Australia: Ethiopian Airlines crash marks second fatal flight for 737 MAX — here's what we know - PressFrom - Australia

AustraliaEthiopian Airlines crash marks second fatal flight for 737 MAX — here's what we know

03:35  11 march  2019
03:35  11 march  2019 Source:

Boeing's market value has plunged by $40 billion from its 2019 peak

Boeing's market value has plunged by $40 billion from its 2019 peak Boeing's stock has lost more than $US40 billion of market value from its 2019 peak. 

Ethiopian Airlines Boeing 737 MAX crashes on way to Nairobi, Kenya - reports.

US plane maker Boeing faces questions after an Ethiopian Airlines 737 crash on Sunday killed all 157 people on board. It was the second air crash in five months involving a 737 Max 8 The plane' s First Officer Ahmed Nur Mohammod Nur had 200 flight hours, it added. What do we know about the plane?

Ethiopian Airlines crash marks second fatal flight for 737 MAX — here's what we know© Reuters: Pascal Rossignol The Boeing 737 MAX first entered service with airlines in 2017. Boeing's newest version of its most popular plane is again in the spotlight after another deadly crash minutes after take-off.

The Boeing 737 MAX 8 operated by Ethiopian Airlines crashed after leaving Addis Ababa on Sunday en route to Nairobi, the capital of neighbouring Kenya, killing all 157 people on board.

Here's what we know:

The accident is strikingly similar to last October's Lion Air crash off Indonesia.

Both planes were new Boeing 737 MAX 8 models, the newest version of the single-aisle, narrow-body aircraft, and both crashed just minutes after take-off.

Couple's video of Ethiopian Airlines plane on Tarmac before deadly crash

Couple's video of Ethiopian Airlines plane on Tarmac before deadly crash The plane crashed six minutes after take off, killing all on board.

Boeing 737 s operated by Ethiopian Airlines at Bole International Airport in Addis Ababa. One of the airline ’ s Boeing 737 Max jetliners crashed shortly after takeoff The Ethiopian crash occurred just outside the country’ s capital, leaving a smoking crater where investigators combed over the grim scene.

The crash of Ethiopian Airlines flight 302 from Addis Ababa to Nairobi is a tragedy that threatens to leave fresh questions hanging over the aircraft manufacturer, Boeing. Few details about the crash are yet available, but according to Ethiopian Airlines the pilot, who was experienced with an excellent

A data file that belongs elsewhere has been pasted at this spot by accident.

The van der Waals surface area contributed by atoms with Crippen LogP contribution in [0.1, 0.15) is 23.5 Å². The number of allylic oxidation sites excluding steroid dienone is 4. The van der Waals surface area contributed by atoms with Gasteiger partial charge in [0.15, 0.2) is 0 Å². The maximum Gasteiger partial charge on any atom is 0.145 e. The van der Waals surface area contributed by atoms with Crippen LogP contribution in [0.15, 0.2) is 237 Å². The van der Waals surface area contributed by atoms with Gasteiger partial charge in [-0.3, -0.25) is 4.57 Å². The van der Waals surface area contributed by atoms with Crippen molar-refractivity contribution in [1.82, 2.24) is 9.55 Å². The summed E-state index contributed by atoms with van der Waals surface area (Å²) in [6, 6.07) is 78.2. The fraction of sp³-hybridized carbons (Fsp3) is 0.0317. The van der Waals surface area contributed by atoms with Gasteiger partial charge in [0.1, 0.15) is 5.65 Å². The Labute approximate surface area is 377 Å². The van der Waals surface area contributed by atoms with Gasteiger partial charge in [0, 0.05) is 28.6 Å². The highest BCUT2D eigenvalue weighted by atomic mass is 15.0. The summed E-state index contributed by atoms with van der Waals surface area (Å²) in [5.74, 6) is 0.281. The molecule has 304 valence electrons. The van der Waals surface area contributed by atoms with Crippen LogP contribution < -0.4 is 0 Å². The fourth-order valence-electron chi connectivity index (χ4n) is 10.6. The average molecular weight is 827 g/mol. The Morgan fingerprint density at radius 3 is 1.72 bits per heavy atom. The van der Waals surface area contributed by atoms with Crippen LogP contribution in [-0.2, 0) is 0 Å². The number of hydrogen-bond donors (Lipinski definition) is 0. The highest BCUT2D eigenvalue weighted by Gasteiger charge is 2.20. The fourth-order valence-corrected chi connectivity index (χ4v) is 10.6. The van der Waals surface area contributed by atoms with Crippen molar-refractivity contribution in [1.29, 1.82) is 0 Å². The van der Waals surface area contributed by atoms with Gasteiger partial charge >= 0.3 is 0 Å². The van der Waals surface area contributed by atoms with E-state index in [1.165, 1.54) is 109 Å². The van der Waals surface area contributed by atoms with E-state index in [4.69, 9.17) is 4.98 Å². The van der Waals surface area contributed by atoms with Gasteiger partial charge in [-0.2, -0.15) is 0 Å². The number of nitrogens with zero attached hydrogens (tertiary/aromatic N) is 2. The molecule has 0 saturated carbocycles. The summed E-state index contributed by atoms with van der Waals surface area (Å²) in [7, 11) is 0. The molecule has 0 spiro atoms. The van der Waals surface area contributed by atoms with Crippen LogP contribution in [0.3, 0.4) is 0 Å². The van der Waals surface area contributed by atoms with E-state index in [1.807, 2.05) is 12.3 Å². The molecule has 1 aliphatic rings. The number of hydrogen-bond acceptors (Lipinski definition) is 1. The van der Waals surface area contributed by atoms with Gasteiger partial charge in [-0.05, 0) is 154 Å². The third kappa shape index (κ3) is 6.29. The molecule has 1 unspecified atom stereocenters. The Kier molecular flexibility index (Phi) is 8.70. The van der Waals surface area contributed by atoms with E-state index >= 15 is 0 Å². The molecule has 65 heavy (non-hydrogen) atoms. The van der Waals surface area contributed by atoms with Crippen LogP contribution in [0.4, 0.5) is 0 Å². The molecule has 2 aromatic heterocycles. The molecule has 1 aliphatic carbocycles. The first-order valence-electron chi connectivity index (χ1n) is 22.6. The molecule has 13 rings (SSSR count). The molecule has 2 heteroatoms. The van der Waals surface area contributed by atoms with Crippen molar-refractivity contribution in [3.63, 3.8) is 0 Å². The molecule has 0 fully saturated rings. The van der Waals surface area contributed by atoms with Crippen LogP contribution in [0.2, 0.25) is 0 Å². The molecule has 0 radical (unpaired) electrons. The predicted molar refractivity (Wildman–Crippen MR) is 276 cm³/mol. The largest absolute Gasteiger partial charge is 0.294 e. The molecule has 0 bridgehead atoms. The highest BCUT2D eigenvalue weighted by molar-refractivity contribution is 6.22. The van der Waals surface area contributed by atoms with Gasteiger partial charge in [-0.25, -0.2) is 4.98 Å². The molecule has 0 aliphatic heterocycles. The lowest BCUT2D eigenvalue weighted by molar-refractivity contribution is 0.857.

The Lion Air plane plunged into the Java Sea, killing 189 people.

The preliminary report in the Lion Air crash found the pilots struggled to control the plane as an automatic safety system designed to prevent stalling repeatedly pushed the plane's nose down.

Pilots had to manually raise the nose to correct the flight, only for the sequence to repeat about five seconds later.

This happened 26 times, but the pilot failed to realise what was happening.

Investigators believed faulty information from sensors could have activated the system.

In the wake of the crash, US pilots who were trained to fly the same model said Boeing had not told them about the new anti-stall system in training documents.

Pilots said Boeing issued a safety bulletin after the crash that included new details on how to disable the system.

Boeing planes grounded ‘until at least May’

Boeing planes grounded ‘until at least May’ All Boeing 737 Max-8 and 9 planes will continue to be grounded until May after Ethiopian Airlines disaster.

Ethiopian Airlines has released the first photo from the crash site of its Boeing 737 MAX , showing debris scattered at the location. Months after a deadly crash in Indonesia involving the same model, a Boeing 737 MAX 8 has crashed on its way to Nairobi, Kenya, carrying 149 passengers and eight

An Ethiopian Airlines passenger jet bound for Nairobi crashed minutes after take-off on Sunday The crash raised questions about the safety of the Boeing 737 MAX 8, a new model that also READ MORE: Ethiopian Airlines crash victims hail from 35 countries, include doctors and aid workers.